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Sudha Amarnath, MD, Co-Director of the Gynecologic Cancer Program, joins the Cancer Advances podcast during Cervical Cancer Awareness Month to share insights on how to improve the quality of care for cervical cancer patients. Listen as Dr. Amarnath talks about the metrics considered for improvement, including tumor board presentations, pathology reviews, imaging protocols, and socioeconomic support. With a focus on multidisciplinary care, Dr. Amarnath explains the implementation of a weekly cervical cancer huddle at Cleveland Clinic to optimize the continuum of care.

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Improving the Quality of Care for Cervical Cancer Patients

Podcast Transcript

Dale Shepard, MD, PhD: Cancer Advances, a Cleveland Clinic podcast for medical professionals exploring the latest innovative research and clinical advances in the field of oncology. Thank you for joining us for another episode of Cancer Advances. I'm your host, Dr. Dale Shepard, a medical oncologist here at Cleveland Clinic Directing the Taussig Early Cancer Therapeutics Program and Co-Directing the Cleveland Clinic Sarcoma Program. Today I'm very happy to be joined by Dr. Sudha Amarnath, Co-Director of Gynecologic Cancer Program and Assistant Professor of radiation oncology. She's here today to talk to us about improving the quality of care for patients with cervical cancer. So welcome.

Sudha Amarnath, MD: Thank you. Thanks for having me.

Dale Shepard, MD, PhD: Absolutely. So cervical cancer, you talked about some data you presented at the recent ASTRO meeting, is that right?

Sudha Amarnath, MD: Yeah. So cervical cancer is such a devastating disease to so many women, and in this era it should a hundred percent be preventable. We have HPV vaccination that we know reduces the risks of dysplasia and then the subsequent development of cancer. We have PAP screens and HPV testing, and with early detection we should be able to catch dysplasia and early cancers. If we catch it early, patients do quite well with high survival rates, but unfortunately, a lot of women still don't get access to those things and ultimately, end up with this devastating diagnosis with ultimately a potentially very poor prognosis.

Dale Shepard, MD, PhD: What are the biggest barriers? This is frustrating, because it's something that really is much more preventable than virtually any cancer we treat.

Sudha Amarnath, MD: Absolutely.

Dale Shepard, MD, PhD: So certainly, there's socioeconomic barriers. Are there other things in play that people just don't come and get screened, and they don't get vaccines? What drives this?

Sudha Amarnath, MD: I think the vaccine question is a little bit tricky in places where there's been really a lot of national attention paid to this issue. Like Australia, actually, I think the first Lady of Australia had an early-stage cervical cancer and ultimately pushed for high rates of HPV vaccination in younger people. Over the last decade or so, they've seen their dysplasia rates decrease dramatically. We haven't really had that attention to the HPV vaccination, I think, in the United States. So, I think that there is a little bit of a lack of overall education.

I think that sometimes parents are concerned that an HPV vaccination means that their child will somehow be more sexually promiscuous in the future, so just a lot of disinformation in that space. Then I think what happens on the screening side is a lot of women, after they go through childbearing, their life gets really busy and they start to focus a lot of their attention on their children, their partners. So, a lot of people are missing out on the routine screening that's recommended. So often we see patients who haven't had a PAP test in five years, 10 years, whatever it is, and so I think a lot of barriers there.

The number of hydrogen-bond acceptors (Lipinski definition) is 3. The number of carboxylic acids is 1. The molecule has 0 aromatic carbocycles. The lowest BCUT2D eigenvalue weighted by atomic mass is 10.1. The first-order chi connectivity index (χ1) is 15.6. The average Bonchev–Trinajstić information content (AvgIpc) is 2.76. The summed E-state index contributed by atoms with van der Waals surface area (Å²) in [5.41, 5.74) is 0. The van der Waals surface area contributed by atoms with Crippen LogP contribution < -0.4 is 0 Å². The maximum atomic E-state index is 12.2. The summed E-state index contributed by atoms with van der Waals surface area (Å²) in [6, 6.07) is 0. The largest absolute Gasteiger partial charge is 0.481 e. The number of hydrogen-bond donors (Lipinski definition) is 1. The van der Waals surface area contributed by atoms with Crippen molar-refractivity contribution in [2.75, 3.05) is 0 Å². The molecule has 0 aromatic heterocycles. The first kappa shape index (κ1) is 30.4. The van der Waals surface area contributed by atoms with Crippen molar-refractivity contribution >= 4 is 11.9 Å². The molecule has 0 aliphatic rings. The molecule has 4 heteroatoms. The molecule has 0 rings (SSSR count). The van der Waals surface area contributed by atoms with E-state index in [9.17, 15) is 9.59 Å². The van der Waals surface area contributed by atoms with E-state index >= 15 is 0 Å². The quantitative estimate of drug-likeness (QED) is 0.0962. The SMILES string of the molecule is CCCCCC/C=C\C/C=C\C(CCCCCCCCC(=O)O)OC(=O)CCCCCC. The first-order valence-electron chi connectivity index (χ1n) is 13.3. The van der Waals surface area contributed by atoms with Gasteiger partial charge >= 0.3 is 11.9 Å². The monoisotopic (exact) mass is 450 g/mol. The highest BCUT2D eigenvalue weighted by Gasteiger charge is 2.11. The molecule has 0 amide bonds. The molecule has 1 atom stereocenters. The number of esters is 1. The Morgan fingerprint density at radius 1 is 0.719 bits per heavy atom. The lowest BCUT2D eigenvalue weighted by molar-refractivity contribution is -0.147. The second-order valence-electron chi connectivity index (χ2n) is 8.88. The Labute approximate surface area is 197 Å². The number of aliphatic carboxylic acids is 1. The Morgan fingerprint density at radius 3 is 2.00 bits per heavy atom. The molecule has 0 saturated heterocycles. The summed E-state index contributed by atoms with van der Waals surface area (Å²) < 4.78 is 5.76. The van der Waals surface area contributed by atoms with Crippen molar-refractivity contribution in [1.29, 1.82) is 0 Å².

Dale Shepard, MD, PhD: It looks like you've done some interesting work trying to figure out how to improve overall care for these patients. Tell us a little bit about that.

Sudha Amarnath, MD: Yeah. So, this is going to be, I think, a longstanding and ongoing project because over the continuum of care for patients from the prevention side all the way through treatment, there are certainly, I think, a number of places where we can better intervene. But after taking care of cervical cancer patients essentially over the last 10 years here at the Cleveland Clinic, I've seen just too many young women who had late diagnoses, misdiagnoses because providers just weren't well equipped to look for the right diagnosis or they missed things, radiologists, whatnot. So ultimately, the idea here was can we just optimize the treatment paradigm for the patients who are coming through our system? If you look at the data nationally, if patients have locally advanced cervical cancer, only about 30 percent of patients actually receive standard of care treatment, which is shocking because treatment hasn't really changed over the last 20 years.

Dale Shepard, MD, PhD: I'm going to say more than a little shocking. That's really shocking.

Sudha Amarnath, MD: It's really shocking, and so I assumed that our numbers would be much better than that, but again, over that continuum of care, we're the Cleveland Clinic and we aim to be the best. So, I wanted to figure out what are the things that we can do along that continuum of care to really make sure that our cervical cancer patients are getting the care that they need to optimize their outcomes.

Dale Shepard, MD, PhD: Makes sense. What were some of the metrics you looked at?

Sudha Amarnath, MD: So, a lot of this emerged from some of the metrics that have come from some of the national accreditation programs in cancer. So, there are two major ones that are run by the American College of Surgeons and Commission on Cancer, the National Accreditation Program in rectal cancer and breast cancer. So, in the other hat that I wear, which is to take care of patients with colorectal cancer, we've seen that multidisciplinary care, and that team approach can really improve patient outcomes long term. So some of the things that they have done in that space is making sure that all patients are presented at tumor boards, all patients have pathology reviewed at the center that they're getting treated at, making sure that all patients are getting their imaging, the correct imaging prior to the initiation of treatment, using things like synoptic reports by our radiologists and our pathologists to make sure that all of the important and vital information that's necessary to make diagnostic and management decisions is there.